She then told me what I should have realized all along: I need to hire a professional. I contacted the woman who monetized my website for me, and she’s working on it now.

(Note that all the programming in this story is being done by women. Female programmers account for just 5% of the field worldwide, so that tickles me pink.)

I have felt that same frustration in painting. After my epiphany 25 years ago, I started taking painting classes, in Rochester and at the Art Students League in New York. Some of those classes were enormously useful—with Cornelia Foss, for example—and some were less so. I’m acutely aware of the feeling of frustration when faced with a painting problem I can’t figure out.

Much of that frustration could be avoided if someone would lay out the process clearly and concisely. That’s what Foss did for me, bringing me into the 21st century in her own crusty way. It’s what I try to do for my students. Painting is a technical exercise, so it should be addressed primarily in technical terms.

Beach Erosion, 8X10, oil on archival canvasboard.

Last week, I was being bedeviled by a watercolor question. Mick McAndrews answered it for me. He sounded eerily like my daughter—what I was trying to do was hard. Sometimes, just knowing that is important, because it takes out the background chorus of negative thoughts.

Every few months I’ll ask my pal Eric Jacobsen how he makes mauve, a color he uses to fantastic effect in landscapes. Apparently, I don’t like the answer, because I immediately forget what he tells me. That’s a different problem: simple willful ignorance.

Painting is a solitary journey, but there are times when you need the help of others. How much advice varies based on your personality and level of experience, but it’s foolish to go it alone. Sometimes, taking a class or workshop is the best investment you’ll ever make.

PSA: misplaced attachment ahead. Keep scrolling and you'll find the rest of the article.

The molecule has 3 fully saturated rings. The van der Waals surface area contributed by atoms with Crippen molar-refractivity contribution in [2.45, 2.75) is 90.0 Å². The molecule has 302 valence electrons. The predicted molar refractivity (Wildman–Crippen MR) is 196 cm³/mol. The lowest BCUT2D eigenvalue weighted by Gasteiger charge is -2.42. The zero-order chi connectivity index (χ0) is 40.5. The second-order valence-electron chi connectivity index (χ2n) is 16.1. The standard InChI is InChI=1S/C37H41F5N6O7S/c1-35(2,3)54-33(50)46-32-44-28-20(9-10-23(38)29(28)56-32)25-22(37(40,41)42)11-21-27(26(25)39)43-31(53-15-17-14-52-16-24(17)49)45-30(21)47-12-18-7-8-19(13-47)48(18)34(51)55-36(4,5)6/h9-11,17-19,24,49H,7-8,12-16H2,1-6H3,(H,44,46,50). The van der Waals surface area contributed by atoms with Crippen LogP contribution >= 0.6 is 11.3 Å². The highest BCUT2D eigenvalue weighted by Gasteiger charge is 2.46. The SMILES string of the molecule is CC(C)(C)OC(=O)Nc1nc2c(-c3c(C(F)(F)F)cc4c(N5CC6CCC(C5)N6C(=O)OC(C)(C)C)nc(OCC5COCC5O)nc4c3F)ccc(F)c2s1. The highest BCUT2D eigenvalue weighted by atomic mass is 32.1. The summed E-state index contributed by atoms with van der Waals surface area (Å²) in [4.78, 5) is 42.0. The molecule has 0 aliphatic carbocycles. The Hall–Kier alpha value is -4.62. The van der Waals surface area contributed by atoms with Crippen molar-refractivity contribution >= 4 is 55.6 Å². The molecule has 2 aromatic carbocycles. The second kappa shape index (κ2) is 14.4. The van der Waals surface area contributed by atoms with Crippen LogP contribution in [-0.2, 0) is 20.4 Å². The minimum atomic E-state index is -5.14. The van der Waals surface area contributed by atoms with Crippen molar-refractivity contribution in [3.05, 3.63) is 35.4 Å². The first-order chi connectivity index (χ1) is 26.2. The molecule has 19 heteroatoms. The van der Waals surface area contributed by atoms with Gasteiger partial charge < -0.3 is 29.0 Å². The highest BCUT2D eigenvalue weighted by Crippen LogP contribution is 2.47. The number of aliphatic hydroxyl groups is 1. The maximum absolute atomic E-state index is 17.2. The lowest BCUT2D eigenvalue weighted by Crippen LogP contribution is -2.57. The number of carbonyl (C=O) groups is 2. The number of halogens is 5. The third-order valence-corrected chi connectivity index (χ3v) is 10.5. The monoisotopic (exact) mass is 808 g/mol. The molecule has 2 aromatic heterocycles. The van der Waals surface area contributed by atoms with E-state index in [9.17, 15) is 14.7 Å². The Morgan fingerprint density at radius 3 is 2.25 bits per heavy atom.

Monday, May 9, 2022

Monday Morning Art School: avoid the Velvet Elvis

How do you paint the sunset without it looking like kitsch?

Sunset Sail, oil on canvas, Carol L. Douglas, available.

In class last week, a student said she’d painted the shadow areas of a sunset painting grey. “I wanted to avoid the Velvet Elvis look,” she said.

As with so many things in mid-century America, the popularity of velvet paintings in the 1970s was the result of one person’s mad ingenuity. Doyle Harden created a block-long factory in Ciudad Juárez, Mexico to mass-produce velvet paintings for the American market. “I never met many people who would even admit they would have them in their homes,” Harden said. “But I've sold more than $100 million worth of velvets, and to me it's beautiful art.”

A mid-century velvet sunset painting.

(If you do have one, there’s a thriving secondary market on ebay. You may be able to recoup what Grandma paid for it.)

Black velvet painting, in fact, may be the reason that black paint fell out of favor at the end of the 20th century. What distinguishes black velvet painting is the inky blackness of the dark passages, created by the fabric itself. It’s a by-word for kitsch, and that’s what my student wanted to avoid.

But black is, in fact, what’s left optically in contrast to the sunset. Objects in relief in front of a sunset will read as dark neutrals or, at best, as inky indigo blue.

Grand Canyon at sunrise, Carol L. Douglas, available. One issue with extremely dark paintings is that they're tough to photograph.